9. Not Declared to be void or Illegal. The agreement though satisfying all
the conditions for a valid contract must not have been expressly declared
void by any law in force in the country. Agreements mentioned in Section
24 to 30 of the Act have been expressly declared to be void for example
agreements in restraint of trade, marriage, legal proceedings etc.
10. Legal Formalities. An oral Contract is a perfectly valid contract,
expect in those cases where writing, registration etc. is required by some
statute. In India writing is required in cases of sale, mortgage, lease and
gift of immovable property, negotiable instruments; memorandum and
articles of association of a company, etc. Registration is required in cases
of documents coming within the scope of section 17 of the Registration
Act.
All the elements mentioned above must be in order to make a valid

contract. If any one of them is absent the agreement does not become a
contract.

http://www.lawhandbook.org.au/07_01_02_elements_of_a_contract/

http://www.lawteacher.net/free-law-essays/contract-law/malaysian-contract-lawessay.php
http://www.slideshare.net/phlegmaticraj/free-consent-12606991
https://sol.du.ac.in/mod/book/view.php?id=644&chapterid=365

For a contract to be valid, it is necessary that the parties


provide free consent to be terms. If the contract were not
with free consent, the contract would be voidable by the
other party whose consent was not taken or was not free.
Consent is said to be free only when it is not entered by
means of

Coercion

Undue Influence

Fraud

Misrepresentation and

Mistake

Coercion (Section 15 and Section 72)


Coercion refers to any of the following:-

1). Threatening to commit any act prohibited by the Indian


Penal Code
2). Detaining not as per law or even threatening to detain
any property, with mere the intention of constraining an
individual to enter into an agreement.
Case study: Ranganayaamma vs. Alwar Setty
A girl aged 13 lost her husband and she was forced to adopt a
boy by her in laws. They denied the dead body from being
removed for cremation until her she agrees to adopt a boy.
The adoption of the boy was kept aside by the court as the
consent for the same was obtained by way of Coercion.
Undue Influence (Section 16)
When there is a special relationship between the parties, in
such a way, that one person has the ability to influence the
other by persuading them and is able to dominate his/her
will to get undue advantage, and then he/she is said to have
exercised undue influence. Normally Undue influence
happens when an individual has authority/power over the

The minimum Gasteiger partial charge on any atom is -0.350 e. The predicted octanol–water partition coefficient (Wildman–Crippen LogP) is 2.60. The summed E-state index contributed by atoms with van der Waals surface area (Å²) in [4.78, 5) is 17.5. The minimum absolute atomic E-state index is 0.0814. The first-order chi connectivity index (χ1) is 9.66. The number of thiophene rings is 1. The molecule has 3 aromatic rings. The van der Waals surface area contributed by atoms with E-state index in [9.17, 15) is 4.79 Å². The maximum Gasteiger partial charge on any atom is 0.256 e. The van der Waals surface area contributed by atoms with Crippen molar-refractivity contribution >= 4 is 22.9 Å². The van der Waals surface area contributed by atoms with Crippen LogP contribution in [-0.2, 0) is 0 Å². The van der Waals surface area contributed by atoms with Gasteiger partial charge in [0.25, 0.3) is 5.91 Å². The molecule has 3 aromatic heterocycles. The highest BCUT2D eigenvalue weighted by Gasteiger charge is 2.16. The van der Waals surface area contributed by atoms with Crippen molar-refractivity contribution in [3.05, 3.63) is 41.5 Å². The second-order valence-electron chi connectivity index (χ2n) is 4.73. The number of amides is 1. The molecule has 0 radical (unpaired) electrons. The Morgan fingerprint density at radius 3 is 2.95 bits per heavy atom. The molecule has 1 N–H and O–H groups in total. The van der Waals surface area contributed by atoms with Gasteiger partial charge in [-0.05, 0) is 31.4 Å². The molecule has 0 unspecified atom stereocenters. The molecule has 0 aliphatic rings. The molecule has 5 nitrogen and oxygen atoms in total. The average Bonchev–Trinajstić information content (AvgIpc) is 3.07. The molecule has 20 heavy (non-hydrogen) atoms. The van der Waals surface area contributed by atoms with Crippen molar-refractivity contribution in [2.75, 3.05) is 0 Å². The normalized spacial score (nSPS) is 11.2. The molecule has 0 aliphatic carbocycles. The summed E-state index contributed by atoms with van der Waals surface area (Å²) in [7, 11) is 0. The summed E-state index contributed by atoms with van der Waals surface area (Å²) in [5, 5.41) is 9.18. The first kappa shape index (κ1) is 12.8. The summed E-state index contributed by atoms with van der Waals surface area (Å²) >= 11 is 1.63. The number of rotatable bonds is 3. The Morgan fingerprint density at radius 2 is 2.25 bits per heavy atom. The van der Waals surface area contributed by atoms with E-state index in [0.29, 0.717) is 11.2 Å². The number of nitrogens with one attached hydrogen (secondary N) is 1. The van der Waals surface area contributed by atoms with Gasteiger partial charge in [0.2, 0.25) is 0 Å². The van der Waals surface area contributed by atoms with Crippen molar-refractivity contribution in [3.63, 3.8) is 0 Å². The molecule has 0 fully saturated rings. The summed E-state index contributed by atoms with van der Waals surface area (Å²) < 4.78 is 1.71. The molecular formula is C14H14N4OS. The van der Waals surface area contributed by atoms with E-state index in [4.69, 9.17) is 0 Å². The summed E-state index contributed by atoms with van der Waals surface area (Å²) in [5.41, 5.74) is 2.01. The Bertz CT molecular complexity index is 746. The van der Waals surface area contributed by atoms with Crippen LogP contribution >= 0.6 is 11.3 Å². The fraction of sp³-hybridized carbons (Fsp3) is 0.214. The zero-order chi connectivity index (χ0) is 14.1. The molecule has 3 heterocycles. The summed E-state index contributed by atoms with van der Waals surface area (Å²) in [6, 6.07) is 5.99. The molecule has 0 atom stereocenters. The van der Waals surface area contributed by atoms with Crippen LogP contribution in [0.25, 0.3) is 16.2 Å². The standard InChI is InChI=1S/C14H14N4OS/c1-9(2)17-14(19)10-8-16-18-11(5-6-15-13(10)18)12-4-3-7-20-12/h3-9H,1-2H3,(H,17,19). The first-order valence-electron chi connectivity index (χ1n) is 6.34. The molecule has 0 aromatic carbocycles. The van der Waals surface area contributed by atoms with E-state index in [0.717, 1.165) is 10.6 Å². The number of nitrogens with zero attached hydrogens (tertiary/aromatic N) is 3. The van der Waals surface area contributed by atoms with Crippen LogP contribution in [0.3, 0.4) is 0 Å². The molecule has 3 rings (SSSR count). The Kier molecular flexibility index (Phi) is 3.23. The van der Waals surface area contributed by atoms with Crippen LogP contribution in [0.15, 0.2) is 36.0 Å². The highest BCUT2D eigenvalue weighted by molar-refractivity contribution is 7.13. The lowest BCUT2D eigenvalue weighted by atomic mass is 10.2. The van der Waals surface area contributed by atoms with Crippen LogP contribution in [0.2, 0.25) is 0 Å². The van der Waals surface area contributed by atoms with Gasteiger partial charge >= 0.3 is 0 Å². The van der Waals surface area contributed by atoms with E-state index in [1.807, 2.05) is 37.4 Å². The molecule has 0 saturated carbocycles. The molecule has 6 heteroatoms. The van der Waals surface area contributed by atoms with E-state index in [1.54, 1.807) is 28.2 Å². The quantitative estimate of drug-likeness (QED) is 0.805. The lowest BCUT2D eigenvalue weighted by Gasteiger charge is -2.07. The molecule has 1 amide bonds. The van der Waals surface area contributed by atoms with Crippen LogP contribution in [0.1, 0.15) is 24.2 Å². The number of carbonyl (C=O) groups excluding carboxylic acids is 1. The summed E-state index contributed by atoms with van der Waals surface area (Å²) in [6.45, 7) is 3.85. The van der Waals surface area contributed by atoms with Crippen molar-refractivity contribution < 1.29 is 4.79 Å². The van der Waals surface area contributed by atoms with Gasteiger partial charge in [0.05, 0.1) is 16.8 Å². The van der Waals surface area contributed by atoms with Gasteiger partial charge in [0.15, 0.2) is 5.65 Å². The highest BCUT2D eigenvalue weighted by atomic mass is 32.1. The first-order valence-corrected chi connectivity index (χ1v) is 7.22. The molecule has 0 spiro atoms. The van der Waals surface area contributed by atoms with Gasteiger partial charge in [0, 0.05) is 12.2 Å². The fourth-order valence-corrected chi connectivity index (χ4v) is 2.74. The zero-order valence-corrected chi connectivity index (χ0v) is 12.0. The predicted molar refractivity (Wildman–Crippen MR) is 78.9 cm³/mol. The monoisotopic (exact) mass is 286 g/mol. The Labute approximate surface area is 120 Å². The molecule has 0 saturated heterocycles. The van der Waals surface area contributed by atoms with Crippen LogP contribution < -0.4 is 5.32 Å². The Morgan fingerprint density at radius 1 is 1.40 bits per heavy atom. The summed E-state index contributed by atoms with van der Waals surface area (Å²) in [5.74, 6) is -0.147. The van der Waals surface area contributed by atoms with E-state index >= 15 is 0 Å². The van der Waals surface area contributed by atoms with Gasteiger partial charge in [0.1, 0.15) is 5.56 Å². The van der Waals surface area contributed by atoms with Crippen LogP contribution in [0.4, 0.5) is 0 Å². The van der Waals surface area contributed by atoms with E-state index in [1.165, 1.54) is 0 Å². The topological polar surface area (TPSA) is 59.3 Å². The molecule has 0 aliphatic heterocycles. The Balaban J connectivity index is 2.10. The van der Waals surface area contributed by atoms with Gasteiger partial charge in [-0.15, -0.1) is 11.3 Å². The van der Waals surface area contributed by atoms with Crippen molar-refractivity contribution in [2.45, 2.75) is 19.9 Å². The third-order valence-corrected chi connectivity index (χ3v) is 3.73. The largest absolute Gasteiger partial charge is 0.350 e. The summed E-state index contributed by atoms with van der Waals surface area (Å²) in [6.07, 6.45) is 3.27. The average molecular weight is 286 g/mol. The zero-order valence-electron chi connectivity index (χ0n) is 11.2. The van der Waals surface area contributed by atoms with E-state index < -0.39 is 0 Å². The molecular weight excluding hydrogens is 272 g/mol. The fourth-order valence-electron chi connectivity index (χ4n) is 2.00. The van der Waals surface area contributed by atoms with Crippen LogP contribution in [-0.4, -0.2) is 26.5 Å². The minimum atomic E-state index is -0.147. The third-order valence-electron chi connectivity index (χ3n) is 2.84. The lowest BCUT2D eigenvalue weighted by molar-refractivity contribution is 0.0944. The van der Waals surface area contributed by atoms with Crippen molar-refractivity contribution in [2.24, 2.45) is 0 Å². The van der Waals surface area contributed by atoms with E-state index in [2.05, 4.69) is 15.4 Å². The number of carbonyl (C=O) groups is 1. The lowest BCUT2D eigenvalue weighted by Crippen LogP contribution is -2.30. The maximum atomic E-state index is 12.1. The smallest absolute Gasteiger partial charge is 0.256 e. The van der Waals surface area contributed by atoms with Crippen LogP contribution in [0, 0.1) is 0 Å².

other, is in a fiduciary relationship or is a caregiver for a
person who is handicapped. Undue influence is also called
moral coercion.

Fraud (Section 17 and 19)


Fraud is a misrepresentation done intentionally to deceive a
person and force him/her to enter into a contract. The
following states where Fraud may happen:

Any false advice given by one party to another


who does not believe it to be true.

Hiding of a fact by one party although having


knowledge about the same.

False Promises made with no intention to abide


by it.

Any deceitful act.

Any act which is not as per law or any omission,


which is specifically stated to be fraudulent as per
law.

As there is active concealment of facts, the contract is


voidable even though the party has the ways and means to
identify the truth with ordinary diligence.
Case Study:-Peek vs. Gurney
The outline of the organization did not refer to the presence
of any document revealing liabilities. This brought about the
organization seeming, by all accounts, to be doing great. In
the event that the report was uncovered, it would have

changed the impression about the organization. The court


decided that the non-divulgence added up to
misrepresentation and any individual who bought shares on
the confidence of this plan could void the contract.
Misrepresentation (Section18-19)
Misrepresentation can be stated as common simple
misrepresentation while fraud is known as fraudulent
misrepresentation. However, the falsity or inaccuracy is not
due to any desire or defrauds the other party. Such happens
because of a statement, which is made innocently. The party
making such statement believes that to be true. Such can be
avoided by the party subject to such misrepresentation.
Mistake (Sections 20-21)
Mistake may be characterized as a wrong conviction from the
parties to the contract concerning something relating to the
contract. A mistake of fact is pardoned yet a mistake of law is
reprehensible.